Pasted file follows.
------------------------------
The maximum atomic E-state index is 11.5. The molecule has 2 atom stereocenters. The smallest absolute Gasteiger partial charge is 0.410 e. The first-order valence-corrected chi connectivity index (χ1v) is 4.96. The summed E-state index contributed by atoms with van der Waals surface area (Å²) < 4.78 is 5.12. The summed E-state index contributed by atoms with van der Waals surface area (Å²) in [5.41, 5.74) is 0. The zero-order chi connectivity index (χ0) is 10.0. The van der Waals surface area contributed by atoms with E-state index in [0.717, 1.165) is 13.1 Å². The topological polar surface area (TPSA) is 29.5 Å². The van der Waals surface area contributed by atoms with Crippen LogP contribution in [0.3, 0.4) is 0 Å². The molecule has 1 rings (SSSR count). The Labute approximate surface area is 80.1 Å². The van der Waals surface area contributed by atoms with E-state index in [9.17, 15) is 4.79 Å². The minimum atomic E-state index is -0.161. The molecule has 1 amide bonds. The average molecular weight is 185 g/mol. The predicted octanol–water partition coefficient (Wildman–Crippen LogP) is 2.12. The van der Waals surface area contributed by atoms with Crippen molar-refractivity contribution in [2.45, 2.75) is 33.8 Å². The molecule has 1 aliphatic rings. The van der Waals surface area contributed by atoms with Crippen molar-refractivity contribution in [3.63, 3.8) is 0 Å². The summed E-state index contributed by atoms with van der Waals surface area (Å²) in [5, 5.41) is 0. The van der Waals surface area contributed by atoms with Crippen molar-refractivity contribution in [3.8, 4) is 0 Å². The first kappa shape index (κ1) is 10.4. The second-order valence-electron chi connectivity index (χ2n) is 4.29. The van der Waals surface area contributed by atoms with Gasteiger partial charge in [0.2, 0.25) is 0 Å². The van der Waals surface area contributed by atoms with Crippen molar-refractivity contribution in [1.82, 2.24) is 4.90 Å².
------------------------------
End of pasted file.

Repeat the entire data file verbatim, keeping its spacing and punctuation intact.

The maximum atomic E-state index is 11.5. The molecule has 2 atom stereocenters. The smallest absolute Gasteiger partial charge is 0.410 e. The first-order valence-corrected chi connectivity index (χ1v) is 4.96. The summed E-state index contributed by atoms with van der Waals surface area (Å²) < 4.78 is 5.12. The summed E-state index contributed by atoms with van der Waals surface area (Å²) in [5.41, 5.74) is 0. The zero-order chi connectivity index (χ0) is 10.0. The van der Waals surface area contributed by atoms with E-state index in [0.717, 1.165) is 13.1 Å². The topological polar surface area (TPSA) is 29.5 Å². The van der Waals surface area contributed by atoms with Crippen LogP contribution in [0.3, 0.4) is 0 Å². The molecule has 1 rings (SSSR count). The Labute approximate surface area is 80.1 Å². The van der Waals surface area contributed by atoms with E-state index in [9.17, 15) is 4.79 Å². The minimum atomic E-state index is -0.161. The molecule has 1 amide bonds. The average molecular weight is 185 g/mol. The predicted octanol–water partition coefficient (Wildman–Crippen LogP) is 2.12. The van der Waals surface area contributed by atoms with Crippen molar-refractivity contribution in [2.45, 2.75) is 33.8 Å². The molecule has 1 aliphatic rings. The van der Waals surface area contributed by atoms with Crippen molar-refractivity contribution in [3.63, 3.8) is 0 Å². The summed E-state index contributed by atoms with van der Waals surface area (Å²) in [5, 5.41) is 0. The van der Waals surface area contributed by atoms with Crippen molar-refractivity contribution in [3.8, 4) is 0 Å². The first kappa shape index (κ1) is 10.4. The second-order valence-electron chi connectivity index (χ2n) is 4.29. The van der Waals surface area contributed by atoms with Gasteiger partial charge in [0.2, 0.25) is 0 Å². The van der Waals surface area contributed by atoms with Crippen molar-refractivity contribution in [1.82, 2.24) is 4.90 Å².